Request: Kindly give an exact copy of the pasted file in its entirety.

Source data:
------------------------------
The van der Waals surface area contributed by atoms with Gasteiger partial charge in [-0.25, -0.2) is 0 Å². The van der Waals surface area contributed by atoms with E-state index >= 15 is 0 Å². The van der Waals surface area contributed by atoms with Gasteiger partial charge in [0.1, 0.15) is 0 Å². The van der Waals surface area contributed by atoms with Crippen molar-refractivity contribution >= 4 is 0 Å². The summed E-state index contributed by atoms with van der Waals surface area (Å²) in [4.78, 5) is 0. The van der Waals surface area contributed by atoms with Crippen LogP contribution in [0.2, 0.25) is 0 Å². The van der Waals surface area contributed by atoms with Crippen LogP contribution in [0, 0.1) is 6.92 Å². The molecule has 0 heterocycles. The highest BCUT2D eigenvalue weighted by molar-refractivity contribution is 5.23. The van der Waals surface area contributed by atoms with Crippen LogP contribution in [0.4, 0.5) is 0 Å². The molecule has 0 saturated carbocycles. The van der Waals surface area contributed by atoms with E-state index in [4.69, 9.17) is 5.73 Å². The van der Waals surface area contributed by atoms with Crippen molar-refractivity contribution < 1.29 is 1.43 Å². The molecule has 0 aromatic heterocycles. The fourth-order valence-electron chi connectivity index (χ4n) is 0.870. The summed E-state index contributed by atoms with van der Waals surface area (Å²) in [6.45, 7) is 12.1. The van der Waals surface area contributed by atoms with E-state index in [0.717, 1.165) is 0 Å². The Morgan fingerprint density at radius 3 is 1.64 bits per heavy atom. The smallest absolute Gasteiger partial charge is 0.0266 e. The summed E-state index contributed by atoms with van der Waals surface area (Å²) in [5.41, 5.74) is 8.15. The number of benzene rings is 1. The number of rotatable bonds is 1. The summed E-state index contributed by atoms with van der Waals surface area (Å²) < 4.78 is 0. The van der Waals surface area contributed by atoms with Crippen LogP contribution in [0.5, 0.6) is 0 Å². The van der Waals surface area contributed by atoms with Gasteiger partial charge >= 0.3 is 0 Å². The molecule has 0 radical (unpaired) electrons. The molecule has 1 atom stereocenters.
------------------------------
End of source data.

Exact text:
The van der Waals surface area contributed by atoms with Gasteiger partial charge in [-0.25, -0.2) is 0 Å². The van der Waals surface area contributed by atoms with E-state index >= 15 is 0 Å². The van der Waals surface area contributed by atoms with Gasteiger partial charge in [0.1, 0.15) is 0 Å². The van der Waals surface area contributed by atoms with Crippen molar-refractivity contribution >= 4 is 0 Å². The summed E-state index contributed by atoms with van der Waals surface area (Å²) in [4.78, 5) is 0. The van der Waals surface area contributed by atoms with Crippen LogP contribution in [0.2, 0.25) is 0 Å². The van der Waals surface area contributed by atoms with Crippen LogP contribution in [0, 0.1) is 6.92 Å². The molecule has 0 heterocycles. The highest BCUT2D eigenvalue weighted by molar-refractivity contribution is 5.23. The van der Waals surface area contributed by atoms with Crippen LogP contribution in [0.4, 0.5) is 0 Å². The molecule has 0 saturated carbocycles. The van der Waals surface area contributed by atoms with E-state index in [4.69, 9.17) is 5.73 Å². The van der Waals surface area contributed by atoms with Crippen molar-refractivity contribution < 1.29 is 1.43 Å². The molecule has 0 aromatic heterocycles. The fourth-order valence-electron chi connectivity index (χ4n) is 0.870. The summed E-state index contributed by atoms with van der Waals surface area (Å²) in [6.45, 7) is 12.1. The van der Waals surface area contributed by atoms with E-state index in [0.717, 1.165) is 0 Å². The Morgan fingerprint density at radius 3 is 1.64 bits per heavy atom. The smallest absolute Gasteiger partial charge is 0.0266 e. The summed E-state index contributed by atoms with van der Waals surface area (Å²) in [5.41, 5.74) is 8.15. The number of benzene rings is 1. The number of rotatable bonds is 1. The summed E-state index contributed by atoms with van der Waals surface area (Å²) < 4.78 is 0. The van der Waals surface area contributed by atoms with Crippen LogP contribution in [0.5, 0.6) is 0 Å². The van der Waals surface area contributed by atoms with Gasteiger partial charge >= 0.3 is 0 Å². The molecule has 0 radical (unpaired) electrons. The molecule has 1 atom stereocenters.